Wednesday’s best bets, by Chris Cook
Steve Cauthen once said of the start of the season, all your geese are swans just now, and that’s how it is for a punter on a summer’s morning like this one. You make your picks for Goodwood and Galway, read some previews, look at the odds, find out what others have plumped for. Some of it makes you feel even more excited about your own fancies…
Yesterday, I hope you shared with me just about the sweetest experience Goodwood has to offer, when Sir Dancealot got up on the line after it seemed for all the world that he’d left it too late and had met too much trouble. If you didn’t see it, think Roger Moore in Octopussy, flailing his way through a scrum of clowns to defuse the bomb at the last possible moment, but with an Ian Bartlett commentary.
Opposing Stradivarius was not profitable but I’m still happy to take on another John Gosden favourite today. Without Parole goes into the Sussex Stakes unbeaten but he’s only had one try at the highest level and the form of the St James’s Palace Stakes is less than compelling; for a start, it was the closest Gustav Klimt has come to winning a race in his last four starts.
I generally think of the Racing Post’s Newmarket man as being conservative in his approach, so it’s pretty interesting to see that he’s not just tipped against Without Parole, he’s actually napped Expert Eye (3.35) to win the race at 7-2 and I’m very happy to find myself on the same side of the fence. Sir Michael Stoute’s charge bolted up in the Jersey in the style of a horse who is a lot better than he had been showing earlier in the season, when temperament undermined his efforts.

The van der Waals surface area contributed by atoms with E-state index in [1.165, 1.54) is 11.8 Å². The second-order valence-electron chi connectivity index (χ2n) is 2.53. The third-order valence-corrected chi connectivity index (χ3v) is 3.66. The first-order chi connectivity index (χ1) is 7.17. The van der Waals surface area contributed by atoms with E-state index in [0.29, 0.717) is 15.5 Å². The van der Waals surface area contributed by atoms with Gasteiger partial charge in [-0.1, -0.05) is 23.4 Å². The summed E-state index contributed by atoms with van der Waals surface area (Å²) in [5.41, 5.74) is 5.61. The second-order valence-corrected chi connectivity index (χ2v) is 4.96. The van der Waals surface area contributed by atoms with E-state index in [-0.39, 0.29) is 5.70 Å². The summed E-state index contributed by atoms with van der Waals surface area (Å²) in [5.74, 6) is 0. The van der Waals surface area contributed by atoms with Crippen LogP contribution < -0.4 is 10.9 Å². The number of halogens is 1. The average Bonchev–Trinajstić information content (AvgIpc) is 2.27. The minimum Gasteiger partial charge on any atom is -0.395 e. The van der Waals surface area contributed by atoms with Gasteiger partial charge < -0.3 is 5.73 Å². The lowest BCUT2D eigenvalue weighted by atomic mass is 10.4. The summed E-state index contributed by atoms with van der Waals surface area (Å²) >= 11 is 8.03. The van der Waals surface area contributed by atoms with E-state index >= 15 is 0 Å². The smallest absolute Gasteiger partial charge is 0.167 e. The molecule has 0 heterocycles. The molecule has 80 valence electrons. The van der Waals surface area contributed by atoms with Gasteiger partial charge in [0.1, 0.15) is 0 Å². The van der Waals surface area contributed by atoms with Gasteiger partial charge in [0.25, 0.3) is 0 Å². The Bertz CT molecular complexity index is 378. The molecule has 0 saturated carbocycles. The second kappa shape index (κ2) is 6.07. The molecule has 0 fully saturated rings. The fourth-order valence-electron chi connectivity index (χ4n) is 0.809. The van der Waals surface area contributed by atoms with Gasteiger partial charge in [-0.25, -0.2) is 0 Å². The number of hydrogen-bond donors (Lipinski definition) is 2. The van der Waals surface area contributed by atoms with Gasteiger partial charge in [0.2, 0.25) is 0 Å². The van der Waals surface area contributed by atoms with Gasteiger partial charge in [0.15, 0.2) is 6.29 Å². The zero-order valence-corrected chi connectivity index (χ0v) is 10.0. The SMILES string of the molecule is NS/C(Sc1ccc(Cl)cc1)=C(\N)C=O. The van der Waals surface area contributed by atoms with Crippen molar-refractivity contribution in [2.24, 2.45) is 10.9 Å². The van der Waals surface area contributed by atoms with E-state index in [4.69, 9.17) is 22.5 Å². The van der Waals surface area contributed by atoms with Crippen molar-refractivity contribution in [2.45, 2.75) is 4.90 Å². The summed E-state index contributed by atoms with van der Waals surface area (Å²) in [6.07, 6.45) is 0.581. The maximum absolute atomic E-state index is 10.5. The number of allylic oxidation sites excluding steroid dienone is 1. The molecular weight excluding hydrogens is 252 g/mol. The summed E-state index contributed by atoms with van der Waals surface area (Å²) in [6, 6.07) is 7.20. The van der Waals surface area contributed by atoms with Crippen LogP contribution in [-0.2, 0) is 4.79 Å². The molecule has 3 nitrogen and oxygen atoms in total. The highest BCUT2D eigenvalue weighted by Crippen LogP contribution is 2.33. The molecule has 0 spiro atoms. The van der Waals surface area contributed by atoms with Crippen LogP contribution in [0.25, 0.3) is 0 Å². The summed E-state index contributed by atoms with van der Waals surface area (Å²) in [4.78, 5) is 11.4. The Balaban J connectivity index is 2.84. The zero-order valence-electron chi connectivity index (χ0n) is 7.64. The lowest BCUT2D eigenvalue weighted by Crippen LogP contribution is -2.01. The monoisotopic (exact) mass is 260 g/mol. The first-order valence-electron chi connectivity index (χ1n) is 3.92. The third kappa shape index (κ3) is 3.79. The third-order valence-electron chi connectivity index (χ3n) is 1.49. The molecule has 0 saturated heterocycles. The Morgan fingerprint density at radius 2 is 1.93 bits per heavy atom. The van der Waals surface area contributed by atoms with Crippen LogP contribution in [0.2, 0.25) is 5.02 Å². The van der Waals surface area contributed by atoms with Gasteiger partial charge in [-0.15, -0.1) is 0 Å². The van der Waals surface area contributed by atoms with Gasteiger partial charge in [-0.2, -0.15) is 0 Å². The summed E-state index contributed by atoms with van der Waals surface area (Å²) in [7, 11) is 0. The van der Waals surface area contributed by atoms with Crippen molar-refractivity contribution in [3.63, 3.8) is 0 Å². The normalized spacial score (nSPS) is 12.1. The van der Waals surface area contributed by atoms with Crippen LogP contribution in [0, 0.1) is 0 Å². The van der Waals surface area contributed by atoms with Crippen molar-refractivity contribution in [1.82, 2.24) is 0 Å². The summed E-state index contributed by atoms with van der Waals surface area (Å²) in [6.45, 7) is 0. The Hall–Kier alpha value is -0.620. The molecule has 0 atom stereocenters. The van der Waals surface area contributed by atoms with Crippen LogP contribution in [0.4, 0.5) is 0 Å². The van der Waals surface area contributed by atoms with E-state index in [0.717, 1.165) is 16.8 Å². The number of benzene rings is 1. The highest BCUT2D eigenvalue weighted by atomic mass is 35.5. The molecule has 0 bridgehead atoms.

Supposedly, he’s calmed down a bit and I have my fingers crossed that he stays cool through the preliminaries. Beat The Bank is tempting, from the same yard that caused an upset last year, but I still have a memory of how flashy Expert Eye looked in the Vintage at Glorious Goodwood last year and hope to see something similar.
The nap is Making Miracles (2.25), running in a middle-distance handicap that Mark Johnston has won four times in 10 years. He wasn’t suited by the way his race panned out at Royal Ascot but won his other two recent starts, including a Haydock contest that was rather more valuable than this one. He’s 9-2.
There’s been some interest in the 8-1 shot Imphal (1.50) in the marathon that opens the card. Hayley Turner takes over in the saddle from a 7lb claimer on this Marcus Tregoning runner who included a win here among his four-in-a-row last summer. He met trouble in running last time, one of several efforts that suggested today’s extra half-mile could help.
I shall let the Molecomb sail over my head. The 5-2 about Soldier’s Call is short enough and Royal Ascot winners have apparently not followed up in this race since 1993.
A case can be made for Mazyoun (5.55) at 20-1 in the last, the soft ground having been against him when he ran in midfield here last year. He has excuses for his two efforts this year and James Doyle returns to the saddle, the pair having won on their last two starts together.
The Galway Plate is not the most appealing handicap chase of the year, for me, but I feel like supporting Tully East (7.20), who needs a decent surface and has struggled to find it since scoring at the Cheltenham Festival last year. He went well to the third-last in the BetVictor in November, when the effect of that day’s monsoon took its toll, and I feel sure he’ll go well again here at 12-1.